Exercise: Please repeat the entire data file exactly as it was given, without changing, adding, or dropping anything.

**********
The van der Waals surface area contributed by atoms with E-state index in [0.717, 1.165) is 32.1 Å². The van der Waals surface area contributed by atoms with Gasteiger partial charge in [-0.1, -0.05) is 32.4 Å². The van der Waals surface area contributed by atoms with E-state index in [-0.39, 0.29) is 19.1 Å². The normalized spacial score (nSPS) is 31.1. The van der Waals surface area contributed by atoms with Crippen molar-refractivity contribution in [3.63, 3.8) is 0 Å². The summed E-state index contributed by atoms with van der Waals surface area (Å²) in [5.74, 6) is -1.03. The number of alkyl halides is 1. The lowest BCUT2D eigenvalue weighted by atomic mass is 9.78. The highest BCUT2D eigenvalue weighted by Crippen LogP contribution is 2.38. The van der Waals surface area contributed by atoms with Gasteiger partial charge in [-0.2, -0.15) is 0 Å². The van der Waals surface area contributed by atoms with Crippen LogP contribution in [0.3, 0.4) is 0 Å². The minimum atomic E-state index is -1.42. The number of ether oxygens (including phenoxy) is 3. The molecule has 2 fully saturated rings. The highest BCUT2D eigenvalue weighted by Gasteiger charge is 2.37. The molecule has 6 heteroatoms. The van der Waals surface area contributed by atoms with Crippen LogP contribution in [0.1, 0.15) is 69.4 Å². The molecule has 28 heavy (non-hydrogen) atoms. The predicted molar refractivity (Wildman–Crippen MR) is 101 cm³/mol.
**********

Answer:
The van der Waals surface area contributed by atoms with E-state index in [0.717, 1.165) is 32.1 Å². The van der Waals surface area contributed by atoms with Gasteiger partial charge in [-0.1, -0.05) is 32.4 Å². The van der Waals surface area contributed by atoms with E-state index in [-0.39, 0.29) is 19.1 Å². The normalized spacial score (nSPS) is 31.1. The van der Waals surface area contributed by atoms with Crippen molar-refractivity contribution in [3.63, 3.8) is 0 Å². The summed E-state index contributed by atoms with van der Waals surface area (Å²) in [5.74, 6) is -1.03. The number of alkyl halides is 1. The lowest BCUT2D eigenvalue weighted by atomic mass is 9.78. The highest BCUT2D eigenvalue weighted by Crippen LogP contribution is 2.38. The van der Waals surface area contributed by atoms with Gasteiger partial charge in [-0.2, -0.15) is 0 Å². The van der Waals surface area contributed by atoms with Crippen LogP contribution in [0.3, 0.4) is 0 Å². The minimum atomic E-state index is -1.42. The number of ether oxygens (including phenoxy) is 3. The molecule has 2 fully saturated rings. The highest BCUT2D eigenvalue weighted by Gasteiger charge is 2.37. The molecule has 6 heteroatoms. The van der Waals surface area contributed by atoms with Crippen LogP contribution in [0.1, 0.15) is 69.4 Å². The molecule has 28 heavy (non-hydrogen) atoms. The predicted molar refractivity (Wildman–Crippen MR) is 101 cm³/mol.